4 minute read
Go Shallow for a Deeper Story
How depth-of-field affects your photographs and why it is a powerful storytelling tool
In order for an image to resonate with an audience, it needs to provoke emotion and, as photographers, we have a variety of different tools at our disposal that can help achieve this. However, of all the countless functions, settings, accessories, and techniques that can make an enormous difference to how our photographs look, depth-of-field is arguably the most powerful.
We look at how depth-of-field can be used in your storytelling below. But first, let’s discuss what it actually is.
What Is Depth-of-Field?
When you make an image, there is usually a specific point of focus. Maybe it’s a person’s face, a beautiful flower, or a delicious plate of food. Moving forwards and backwards from this point of focus, there is a proportion of the image that is sharp, before it fades away into a smooth blur (otherwise known as bokeh). Depth-of-field refers to how large this area of focus is.
For example, a portrait that shows someone’s face perfectly sharp, but everything behind them as a blur, has a shallow depth-of-field. Alternatively, a landscape where a rock in the foreground is as sharp as a tree on the horizon has a much deeper depth-of-field.
How Do You Achieve It?
The way to control depth-of-field is by adjusting the aperture of your lens. For X Series cameras, this can be done by using the control dial on your camera (if using an XC lens), or twisting the aperture ring on the lens itself (if using an XF lens). And don’t forget: the lower the f-stop, the shallower the depth-of-field. So F2.8, for example, gives shallow depth-of-field, while F16 offers deep depth-of-field.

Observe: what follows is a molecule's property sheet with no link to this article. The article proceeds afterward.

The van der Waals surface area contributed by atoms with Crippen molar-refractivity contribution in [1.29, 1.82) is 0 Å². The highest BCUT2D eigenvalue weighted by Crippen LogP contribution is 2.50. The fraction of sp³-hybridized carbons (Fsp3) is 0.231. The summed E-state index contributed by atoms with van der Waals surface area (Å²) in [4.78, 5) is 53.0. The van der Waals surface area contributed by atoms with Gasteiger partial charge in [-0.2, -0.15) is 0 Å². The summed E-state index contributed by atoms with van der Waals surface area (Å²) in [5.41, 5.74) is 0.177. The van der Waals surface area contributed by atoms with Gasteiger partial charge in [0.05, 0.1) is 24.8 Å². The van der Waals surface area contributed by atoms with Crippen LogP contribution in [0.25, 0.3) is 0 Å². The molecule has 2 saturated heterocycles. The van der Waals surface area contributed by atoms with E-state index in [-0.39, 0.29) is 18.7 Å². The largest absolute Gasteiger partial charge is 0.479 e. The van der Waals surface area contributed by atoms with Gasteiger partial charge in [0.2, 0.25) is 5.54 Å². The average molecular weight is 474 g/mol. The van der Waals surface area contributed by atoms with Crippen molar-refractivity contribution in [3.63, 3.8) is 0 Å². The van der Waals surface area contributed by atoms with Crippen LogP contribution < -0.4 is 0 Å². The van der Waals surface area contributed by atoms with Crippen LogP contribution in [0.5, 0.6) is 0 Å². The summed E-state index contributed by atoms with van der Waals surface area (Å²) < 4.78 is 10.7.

Other ways to emphasize a shallow depth-of-field include using longer focal lengths, using smaller angles of view, getting closer to your subject, or moving your subject further away from whatever’s behind or in front of it (if it’s possible to do so).
Why Use It?
A shallow depth-of-field can have a profound effect in any genre of photography. The ability to separate a subject from its background is a great way to attract the viewer’s attention and, in turn, provoke that all-important emotion we mentioned earlier. Here’s why…
1. It’s Captivating
If there’s a lot going on in an image, it draws a viewer’s eye to many different points in the frame at the same time. This can be confusing, and often diverts attention away from the story you’re trying to tell.
By using a shallow depth-of-field in your photographs, it is possible to blur backgrounds that might distract the viewer. This emphasizes the focal point of the image and the story, encouraging the audience to focus their contemplation where it matters and, consequently, consider the issue more deeply.
2. It’s Immersive
As well as helping you direct your audience’s attention, in portraiture particularly, a shallow depth-of-field can offer a great insight into how your subject is feeling. The impact of your portrait is only as powerful as the emotion it portrays and, the more powerful that emotion, the more all-consuming it can be.
By using a shallow depth-of-field to isolate a subject, the image can convey the enormity of that person’s emotion to the viewer. Whether it is euphoric joy, or overwhelming sorrow, this technique shows that in the power of the moment, nothing else matters.
Photo © Alison Conklin
Photo © Suzanne Stein
3. It’s Intimate
The human eye works in the same way as a camera lens in that, as you get closer to a subject and focus on it, the scene in the background becomes harder to make out. For this reason, using a shallow depth-of-field is an excellent way to make an image feel more intimate for your audience, because it creates the impression that they are within the subject’s personal space.
When this is combined with a macro lens, allowing the photographer to actually be within just a few inches of a subject, the effect can be extremely compelling.
The best way to master the art of using depth-of-field to tell a story is to get out there and create! Spending time getting acquainted with your aperture settings, and understanding how they affect your final image, is going to ensure you have the confidence to react quickly when the moment presents itself.
To learn more about depth-of-field, apertures, and all other aspects of photography, sign up to the FUJIFILM Photo School using the form below and receive FREE weekly photography lessons directly to your inbox!